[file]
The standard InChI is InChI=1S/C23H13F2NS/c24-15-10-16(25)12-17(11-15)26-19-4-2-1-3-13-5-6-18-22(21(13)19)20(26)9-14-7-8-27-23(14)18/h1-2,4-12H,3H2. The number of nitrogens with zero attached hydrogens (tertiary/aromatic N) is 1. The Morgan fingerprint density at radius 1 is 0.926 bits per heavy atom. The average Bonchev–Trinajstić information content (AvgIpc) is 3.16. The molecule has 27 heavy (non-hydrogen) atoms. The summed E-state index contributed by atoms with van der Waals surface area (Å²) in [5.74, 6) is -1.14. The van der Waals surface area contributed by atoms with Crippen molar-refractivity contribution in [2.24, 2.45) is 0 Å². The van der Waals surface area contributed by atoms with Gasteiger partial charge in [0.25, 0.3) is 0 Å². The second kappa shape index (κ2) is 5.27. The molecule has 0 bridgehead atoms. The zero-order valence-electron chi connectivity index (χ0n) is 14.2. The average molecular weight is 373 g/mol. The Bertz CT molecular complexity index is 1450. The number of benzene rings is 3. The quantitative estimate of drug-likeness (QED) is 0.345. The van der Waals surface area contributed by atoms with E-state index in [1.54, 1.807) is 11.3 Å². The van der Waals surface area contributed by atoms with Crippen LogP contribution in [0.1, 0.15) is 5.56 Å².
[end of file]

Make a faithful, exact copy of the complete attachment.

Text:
The standard InChI is InChI=1S/C23H13F2NS/c24-15-10-16(25)12-17(11-15)26-19-4-2-1-3-13-5-6-18-22(21(13)19)20(26)9-14-7-8-27-23(14)18/h1-2,4-12H,3H2. The number of nitrogens with zero attached hydrogens (tertiary/aromatic N) is 1. The Morgan fingerprint density at radius 1 is 0.926 bits per heavy atom. The average Bonchev–Trinajstić information content (AvgIpc) is 3.16. The molecule has 27 heavy (non-hydrogen) atoms. The summed E-state index contributed by atoms with van der Waals surface area (Å²) in [5.74, 6) is -1.14. The van der Waals surface area contributed by atoms with Crippen molar-refractivity contribution in [2.24, 2.45) is 0 Å². The van der Waals surface area contributed by atoms with Gasteiger partial charge in [0.25, 0.3) is 0 Å². The second kappa shape index (κ2) is 5.27. The molecule has 0 bridgehead atoms. The zero-order valence-electron chi connectivity index (χ0n) is 14.2. The average molecular weight is 373 g/mol. The Bertz CT molecular complexity index is 1450. The number of benzene rings is 3. The quantitative estimate of drug-likeness (QED) is 0.345. The van der Waals surface area contributed by atoms with E-state index in [1.54, 1.807) is 11.3 Å². The van der Waals surface area contributed by atoms with Crippen LogP contribution in [0.1, 0.15) is 5.56 Å².